If you are considering divorce in a marriage of over 3 years, now is a critical time to plan for maintenance obligations.
Divorces finalized after December 31, 2018 will fall under new tax laws, removing the tax deduction for alimony payments paid. For the last 75 years, payors of alimony (called maintenance in Colorado) were taxed on their after-alimony income and receivers of alimony were taxed on alimony as regular taxable income in addition to any other sources of earned income.
Timing: There is a mandatory 91 day waiting period to receive a Decree of Dissolution of Marriage in Colorado. If you are going to pay maintenance and wish to keep the tax deduction for those payments for the duration of the court-ordered maintenance time period, you will need to file a divorce petition prior to September 2018 to ensure your case falls under the 2014 Maintenance Guideline. This assumes the final court order is issued at the 91st day, barring any delay in the final hearing.
In Colorado, the lower-income earner under the 2014 Maintenance Guideline receives 40% of the combined marital income less what they are earning as their own wages. For example:
Wage-Earner Paying Alimony:
$100,000 wages per year
-$40,000 in annual alimony or maintenance payments
$60,000 taxed at the tax rate of a $60,000 per year job
Receiver of Alimony (example assumes receiver does not earn income):
$40,000 alimony taxed as their earned income at the $40,000 per year tax bracket
USA Today covered the effect of Tax Cuts and Jobs Act of 2017 in an article titled, “Exes and taxes: How the Tax Overhaul would Alter Alimony” dated December 24, 2017, stating that “The new rules won't affect anyone who divorces or signs a separation agreement before 2019.”
I anticipate a necessarily adjustment to the 60/40 combined income standard for Colorado maintenance payments ordered in 2019. Otherwise the payor of maintenance would net significantly less than the receiver of maintenance due to paying tax on total gross earnings. It is currently unclear if a new percentage guideline will be adopted in Colorado, or if maintenance will revert to a contractual negotiation and agreement as it had been before the 2014 guideline.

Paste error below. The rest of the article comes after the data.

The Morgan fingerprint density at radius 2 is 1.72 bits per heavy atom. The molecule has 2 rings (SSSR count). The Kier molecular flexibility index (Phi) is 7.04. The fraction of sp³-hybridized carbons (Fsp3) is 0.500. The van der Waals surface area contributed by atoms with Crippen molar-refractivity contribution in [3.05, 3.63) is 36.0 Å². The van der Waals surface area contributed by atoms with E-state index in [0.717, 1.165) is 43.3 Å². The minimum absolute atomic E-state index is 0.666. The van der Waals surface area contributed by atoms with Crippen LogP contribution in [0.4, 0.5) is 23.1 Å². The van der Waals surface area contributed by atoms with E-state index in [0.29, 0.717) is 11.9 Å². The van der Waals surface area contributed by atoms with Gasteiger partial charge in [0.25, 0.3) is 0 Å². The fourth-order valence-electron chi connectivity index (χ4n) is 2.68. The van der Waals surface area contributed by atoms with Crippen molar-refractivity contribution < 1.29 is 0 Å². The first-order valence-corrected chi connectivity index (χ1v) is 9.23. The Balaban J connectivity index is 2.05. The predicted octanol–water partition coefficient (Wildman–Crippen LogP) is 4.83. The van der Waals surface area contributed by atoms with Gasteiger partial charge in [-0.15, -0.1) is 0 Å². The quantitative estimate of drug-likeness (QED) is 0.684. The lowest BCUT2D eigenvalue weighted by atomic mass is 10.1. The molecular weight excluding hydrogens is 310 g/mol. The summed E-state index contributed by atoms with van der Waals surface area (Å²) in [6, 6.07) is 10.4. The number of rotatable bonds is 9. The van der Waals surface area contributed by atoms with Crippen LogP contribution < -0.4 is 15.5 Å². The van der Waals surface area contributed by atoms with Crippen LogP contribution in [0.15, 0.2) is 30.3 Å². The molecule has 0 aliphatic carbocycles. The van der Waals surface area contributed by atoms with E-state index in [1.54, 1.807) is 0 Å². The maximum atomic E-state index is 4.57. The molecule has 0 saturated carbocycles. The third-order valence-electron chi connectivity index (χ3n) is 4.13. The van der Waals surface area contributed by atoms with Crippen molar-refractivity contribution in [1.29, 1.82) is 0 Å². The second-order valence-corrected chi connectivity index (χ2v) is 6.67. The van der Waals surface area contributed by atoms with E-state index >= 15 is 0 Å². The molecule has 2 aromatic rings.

A partial excerpt of the 2014 C.R.S. 14-10-114. Spousal maintenance - guidelines follows, providing a rationale for its enactment. If the current legislative culture is consistent with 2014, we could expect a modification in the ratio:
(b) THE GENERAL ASSEMBLY FURTHER FINDS THAT:
(I) BECAUSE THE STATUTES PROVIDE LITTLE GUIDANCE TO THE COURT CONCERNING MAINTENANCE AWARDS, THERE HAS BEEN INCONSISTENCY IN THE AMOUNT AND TERM OF MAINTENANCE AWARDED IN DIFFERENT JUDICIAL DISTRICTS ACROSS THE STATE IN CASES THAT INVOLVE SIMILAR FACTUAL CIRCUMSTANCES; AND
(II) COURTS AND LITIGANTS WOULD BENEFIT FROM THE ESTABLISHMENT OF A MORE DETAILED STATUTORY FRAMEWORK THAT INCLUDES ADVISORY GUIDELINES TO BE CONSIDERED AS A STARTING POINT FOR THE DETERMINATION OF FAIR AND EQUITABLE MAINTENANCE AWARDS.
(c) THEREFORE, THE GENERAL ASSEMBLY DECLARES THAT IT IS APPROPRIATE TO CREATE A STATUTORY FRAMEWORK FOR THE DETERMINATION OF MAINTENANCE AWARDS, INCLUDING ADVISORY GUIDELINES FOR THE AMOUNT AND TERM OF MAINTENANCE IN CERTAIN CASES, THAT WILL ASSIST THE COURT AND THE PARTIES IN CRAFTING MAINTENANCE AWARDS THAT ARE FAIR, EQUITABLE, AND MORE CONSISTENT ACROSS JUDICIAL DISTRICTS.